Sunday, March 15, 2015

Student Lending Remains a Hot Issue for 2015

Last week, President Obama signed a Presidential Memorandum introducing his Student Aid Bill of Rights.  According to White House press release, the Memorandum directs the Department of Education and other federal agencies, presumably the CFPB, to work together to improve student loan affordability.  The President’s initiative directs, among other things, the Department of Education to establish a complaint portal by July 1, 2016 and requiring enhanced disclosures and “stronger consumer protections throughout the repayment process.” The President’s announcement comes on the heels of the CFPB’s Winter 2015 Supervisory Highlights which identified in its examinations of debt collectors issues with the collection of Department of Education student loans – specifically, that collection agents overstated the benefits of federal student loan rehabilitation.  See CFPB: Supervisory Highlights (February 2015), pp. 6-7.   Along the same front, it was widely reported a few weeks ago that the Department of Education had terminated its contracts with five debt collection agencies after its review and audit discovered similar transgressions to the ones reported by the CFPB.  Three of those collection agencies have filed complaints with the United States Court of Federal Claims which, while filed under seal, appear to dispute the Department of Education’s termination of their contracts.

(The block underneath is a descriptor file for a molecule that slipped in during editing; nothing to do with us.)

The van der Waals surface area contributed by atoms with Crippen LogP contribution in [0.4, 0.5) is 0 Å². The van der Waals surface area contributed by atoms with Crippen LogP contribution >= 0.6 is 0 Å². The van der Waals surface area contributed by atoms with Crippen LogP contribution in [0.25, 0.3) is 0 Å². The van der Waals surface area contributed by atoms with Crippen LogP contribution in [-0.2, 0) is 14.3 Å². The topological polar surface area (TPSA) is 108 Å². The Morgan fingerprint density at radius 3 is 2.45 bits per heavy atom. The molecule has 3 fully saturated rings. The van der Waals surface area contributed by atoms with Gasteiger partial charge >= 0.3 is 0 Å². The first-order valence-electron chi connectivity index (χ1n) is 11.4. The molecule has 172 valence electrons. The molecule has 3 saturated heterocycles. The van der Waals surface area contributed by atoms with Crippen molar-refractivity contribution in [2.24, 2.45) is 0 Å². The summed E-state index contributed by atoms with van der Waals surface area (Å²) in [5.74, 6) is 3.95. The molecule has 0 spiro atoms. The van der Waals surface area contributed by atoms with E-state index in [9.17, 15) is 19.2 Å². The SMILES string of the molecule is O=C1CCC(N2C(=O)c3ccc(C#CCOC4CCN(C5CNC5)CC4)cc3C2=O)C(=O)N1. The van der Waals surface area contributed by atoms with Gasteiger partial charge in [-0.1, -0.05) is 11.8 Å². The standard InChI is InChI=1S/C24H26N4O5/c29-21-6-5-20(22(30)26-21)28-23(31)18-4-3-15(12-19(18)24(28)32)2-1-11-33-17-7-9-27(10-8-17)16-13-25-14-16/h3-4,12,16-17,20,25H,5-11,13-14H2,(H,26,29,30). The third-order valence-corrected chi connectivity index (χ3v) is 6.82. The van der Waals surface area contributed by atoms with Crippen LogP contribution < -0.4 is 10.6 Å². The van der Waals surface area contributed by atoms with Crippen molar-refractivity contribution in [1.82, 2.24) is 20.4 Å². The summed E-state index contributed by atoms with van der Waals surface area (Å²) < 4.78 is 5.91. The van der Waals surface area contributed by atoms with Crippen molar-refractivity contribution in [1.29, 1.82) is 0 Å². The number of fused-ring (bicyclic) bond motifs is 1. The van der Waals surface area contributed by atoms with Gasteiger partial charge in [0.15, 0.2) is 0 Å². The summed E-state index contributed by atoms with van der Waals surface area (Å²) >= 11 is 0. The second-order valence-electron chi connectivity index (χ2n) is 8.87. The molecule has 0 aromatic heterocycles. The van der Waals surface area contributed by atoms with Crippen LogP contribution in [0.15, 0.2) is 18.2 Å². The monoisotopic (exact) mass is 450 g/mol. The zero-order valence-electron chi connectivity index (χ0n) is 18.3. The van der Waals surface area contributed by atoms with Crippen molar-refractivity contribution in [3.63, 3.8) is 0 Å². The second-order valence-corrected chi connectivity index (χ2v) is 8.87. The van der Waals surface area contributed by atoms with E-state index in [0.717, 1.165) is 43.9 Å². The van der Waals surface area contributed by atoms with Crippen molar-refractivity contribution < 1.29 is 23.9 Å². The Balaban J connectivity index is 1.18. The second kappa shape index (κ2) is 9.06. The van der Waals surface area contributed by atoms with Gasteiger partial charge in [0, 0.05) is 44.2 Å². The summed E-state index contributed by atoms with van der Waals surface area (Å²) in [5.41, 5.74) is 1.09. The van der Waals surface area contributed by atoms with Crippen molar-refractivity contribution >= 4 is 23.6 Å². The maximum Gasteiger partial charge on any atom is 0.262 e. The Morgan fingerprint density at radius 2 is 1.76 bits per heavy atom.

So what does this all mean?  Student Loan reform is likely to remain a hot issue in 2015.  Specifically, we can anticipate:

  • A push for additional legislative reform:
    • In its October 2014 Report of the CFPB Student Loan Ombudsman, the CFPB made the following recommendations:
      • Modify the Bankruptcy Code to eliminate or further limit the nondischargeability provisions that currently apply to student loans;
      • Policymakers should consider adding requirements to servicers in the student loan market, similar to those proposed for the servicing of credit cards and mortgages; and
    • President Obama has similarly called for requiring enhanced disclosures in his Student Aid Bill of Rights
  • An increase in enforcement actions concerning student lending:
    • With President Obama’s directive that the Department of Education create its own portal for complaints by July 1, 2016, consumers will now have opportunities to file complaints with both the CFPB and the Department of Education; and
  • Additional burdens and requirements placed on debt collection agencies collecting on student loans which are likely to be more restrictive than those required by the FDCPA. This will likely increase the cost of collection and drive some agencies from the market; and
  • Continued cooperative efforts between the CFPB and the Department of Education.


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